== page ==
Policy based configuration concept

By | Jul 1, 2015

In this post I will explain at high level the concept of policy based configuration and I will be providing a POC.

Anyone that has ever worked with WCF in a proper scaled application with many many micro services must know about the pain of maintaining the configuration files, I am now not only referring to maintenance of the client addresses but also to the service behaviours, binding configurations and extension behaviours.

After months of seeking an alternative way of maintaining the configuration files I was introduced to the concept of policy based configuration by Monty from IDesign and I set out to develop this POC.

What is a policy?

Although configuration is often considered to be part of the deployment considerations there are some of it that is really an architecture consideration decided upon by the System Architect.

These configurations should not be changeable at deployment time. Things like the binding, operation behaviour, security, validation, transaction, reader quotas, instance context mode and concurrency mode all form part of the decisions that need to be made upfront by the architect. All these decision can be brought together under the concept of a policy.

A policy is actually a service behaviour that one codes and applies to a service at time of implementation. This policy will enforce / apply the default configuration to a service and proxy as dictated by the designed architecture.

PolicyAs can be seen in the image above. A policy controls how your service is hosted and the behaviours that goes along with it. The beauty of this is that if a service is being hosted using the default configuration as decided upon when it was designed, no configuration files will be required.

Requires a framework

A policy consist out of 2 attribute classes, one that gets applied to the client proxy and one that gets applied to the service. They work together to dictate how a service is hosted and how a client needs to go about to speak to the service. This works beautifully when you are in control of both sides of the wire, the client and the service. When you are only in control of one of the sides you can still write a policy for your own side.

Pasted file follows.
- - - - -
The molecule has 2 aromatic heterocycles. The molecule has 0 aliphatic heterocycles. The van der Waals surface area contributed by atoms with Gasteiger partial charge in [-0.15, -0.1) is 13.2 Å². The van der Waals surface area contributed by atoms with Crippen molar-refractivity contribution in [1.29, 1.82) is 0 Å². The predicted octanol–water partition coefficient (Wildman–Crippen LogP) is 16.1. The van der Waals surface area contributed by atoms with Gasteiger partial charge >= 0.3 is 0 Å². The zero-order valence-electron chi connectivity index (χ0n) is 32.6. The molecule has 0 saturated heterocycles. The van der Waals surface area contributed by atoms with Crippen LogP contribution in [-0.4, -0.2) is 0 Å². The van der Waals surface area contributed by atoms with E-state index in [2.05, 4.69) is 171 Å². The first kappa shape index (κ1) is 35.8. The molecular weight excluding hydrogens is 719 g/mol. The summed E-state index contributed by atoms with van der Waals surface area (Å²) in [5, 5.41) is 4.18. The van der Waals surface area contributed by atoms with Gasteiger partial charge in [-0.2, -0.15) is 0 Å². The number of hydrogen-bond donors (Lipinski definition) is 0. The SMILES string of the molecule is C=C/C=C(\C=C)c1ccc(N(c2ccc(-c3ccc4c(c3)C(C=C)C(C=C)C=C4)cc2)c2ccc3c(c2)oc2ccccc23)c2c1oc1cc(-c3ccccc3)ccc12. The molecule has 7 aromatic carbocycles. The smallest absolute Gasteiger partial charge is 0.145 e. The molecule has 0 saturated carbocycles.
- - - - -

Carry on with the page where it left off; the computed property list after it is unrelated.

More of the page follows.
The policy attribute can do 80% of the work as it is being loaded but unfortunately a small framework is required. The framework needs to find the policy attribute type defined on the proxy or service and call either create channel or create host which then takes care of the rest. The framework for building your own policy based configuration can be downloaded here. The framework provided is a sample, please treat it as such.



There are some restrictions to using a policy based configuration, especially if the policy has to dictate the addresses.

  1. 1 Policy can only implement 1 binding.
  2. 1 Service can only implement 1 contract.
    This is a limitation due to being able to calculate a unique address to the service from the client.
  3. No contracts can be reused.
    This is a limitation due to being able to calculate a unique address to the service from the client.

The downloadable framework.


The framework solution contains several projects that work together to provide you with a infrastructure framework that will allow you to easily apply policies to your services and proxies.

The Host project, will automatically at runtime find services within its bin directory and host it. This allows for easy deployment as it comes down to simply copying files from one location to another to spin up a new host.


Applying the policies

The service

As can be seen in the image below a policy gets applied to the service class by simply adding the policy attribute above it. This “intranet policy” as an example will enforce net.tcp endpoints with security on this service.


But what if you have a service that does not fit 100% in with the policy? What I you maybe need to set a specific time out?

The policy can provide overrides. This will allow the developer to specify at design time that this service has slightly different requirements and seeing as these requirements are architectural decisions there is nothing wrong with hard coding these requirements as they should never change.


Any number of overrides can be provided. The person that codes the policy just need to make provision for these overrides.

The proxy

Apply the policy to the proxy is no different from applying it to the service. In the example below I apply the policy to the proxy. Now the proxy will know to use a net.tcp binding to connect to the serivce. It will also know what the service address is because the policy by default calculates and assigns the address.


It is important for the service and proxy to have the same configuration. So the policy needs to provide the same overrides for the proxy as what the service policy had.



I have given a high level explanation of policy based configuration. I hope that it was helpful enough to help some with similar problem.s  I have applied and used this concept at work with great success so far.

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